BEVAN: What's it going to cost?
DEPUTY PRIME MINISTER: Good question as well. That announcement that we make at the beginning of next year will have to answer that question as well, which is the cost. It is going to be significant. But perhaps it's at this point, which is why do submarines matter? Submarines matter because they, of all the platforms we have, are the one which has the capacity to put the biggest question mark in any adversary's mind. They are pound for pound, dollar for dollar, the best way we can acquire capability which builds Australia's strategic space. What does that mean? That means empowering Australia to act in the world. I don't mean just in a military sense, but in terms of our diplomacy, in terms of our trade. Getting the hard‑power equation right is fundamentally important in terms of building our strategic space so that we can pursue a national interest in the world. And as an island trading nation that really matters.
BEVAN: Are you going to be - because you've got to build these nuclear‑powered submarines, but you've also got to plug the gap, and then we're talk about extending the life of Collins or the son of Collins. Is all of that going to be done down at Osborne? And when you're building facilities for an extension of Collins or a replacement of Collins - son of Collins - and a nuclear‑powered submarine, it's like trying to tap your head and rub your tummy at the same time. I mean are these facilities going to be compatible? Or are you trying to do too much down at the one spot?
DEPUTY PRIME MINISTER: Again, a really good question. I think the way to answer that is, in terms of how we plug the gap, my mind is very open to really whatever possibilities are out there based on the amount of time that we need to cover, if that makes sense. And we don't know the answer to that yet because of where the process is up to, but that, in turn, means it's really important as we sit here in July of ’22 that we have an open mind, and mine is open. I think the one thing we do know is that extending the life of Collins will be part of the solution. We also know that Osborne is Collins central, if I can put it that way. And so Osborne is going to have a really important role. Osborne is where we will develop the capability around nuclear-powered submarines. Osborne is Collins central. I mean, there is some shorter-term maintenance which is done in Western Australia, but Osborne is where Collins was built. It's where the full‑cycle docking occurs now. It's where the life‑of‑type extension will happen, and that's an important thing for people to understand as well. And there will definitely be life‑of‑type extensions on the Collins submarines.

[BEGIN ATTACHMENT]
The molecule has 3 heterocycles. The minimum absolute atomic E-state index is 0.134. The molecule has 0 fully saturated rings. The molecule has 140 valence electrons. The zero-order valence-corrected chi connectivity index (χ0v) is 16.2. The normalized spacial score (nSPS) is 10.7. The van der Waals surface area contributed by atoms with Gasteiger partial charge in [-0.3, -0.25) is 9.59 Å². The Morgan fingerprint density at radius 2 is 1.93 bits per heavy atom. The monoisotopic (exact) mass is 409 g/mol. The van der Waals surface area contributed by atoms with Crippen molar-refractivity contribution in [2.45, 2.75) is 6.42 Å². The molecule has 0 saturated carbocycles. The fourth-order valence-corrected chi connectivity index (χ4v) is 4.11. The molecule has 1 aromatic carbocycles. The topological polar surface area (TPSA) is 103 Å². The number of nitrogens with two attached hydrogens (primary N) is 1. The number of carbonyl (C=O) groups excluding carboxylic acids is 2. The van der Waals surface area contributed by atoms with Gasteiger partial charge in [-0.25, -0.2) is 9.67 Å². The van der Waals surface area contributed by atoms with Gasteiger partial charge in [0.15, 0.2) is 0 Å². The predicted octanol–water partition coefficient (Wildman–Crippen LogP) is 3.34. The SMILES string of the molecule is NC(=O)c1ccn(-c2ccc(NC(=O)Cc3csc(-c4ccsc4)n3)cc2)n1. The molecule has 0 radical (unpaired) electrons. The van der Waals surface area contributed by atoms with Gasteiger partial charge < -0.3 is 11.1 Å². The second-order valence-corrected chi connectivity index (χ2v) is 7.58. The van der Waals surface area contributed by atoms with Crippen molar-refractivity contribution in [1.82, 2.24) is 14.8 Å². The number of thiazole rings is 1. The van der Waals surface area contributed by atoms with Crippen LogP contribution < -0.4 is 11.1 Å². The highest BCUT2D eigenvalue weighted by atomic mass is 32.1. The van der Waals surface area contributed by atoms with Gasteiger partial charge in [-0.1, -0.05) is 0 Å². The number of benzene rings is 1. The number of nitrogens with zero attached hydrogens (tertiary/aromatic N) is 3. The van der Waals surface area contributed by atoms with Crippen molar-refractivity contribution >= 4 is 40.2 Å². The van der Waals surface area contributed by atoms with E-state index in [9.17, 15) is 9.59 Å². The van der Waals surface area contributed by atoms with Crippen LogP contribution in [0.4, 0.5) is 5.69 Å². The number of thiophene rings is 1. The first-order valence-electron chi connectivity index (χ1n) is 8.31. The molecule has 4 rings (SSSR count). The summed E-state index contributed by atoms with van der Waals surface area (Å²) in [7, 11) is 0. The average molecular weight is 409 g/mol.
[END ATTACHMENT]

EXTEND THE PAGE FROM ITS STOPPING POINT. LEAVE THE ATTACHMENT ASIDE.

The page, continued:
BEVAN: And you can do all of that down at Osborne and build a facility that will build you a completely different, in so many ways, nuclear‑powered submarine? You can do all of that down at Osborne?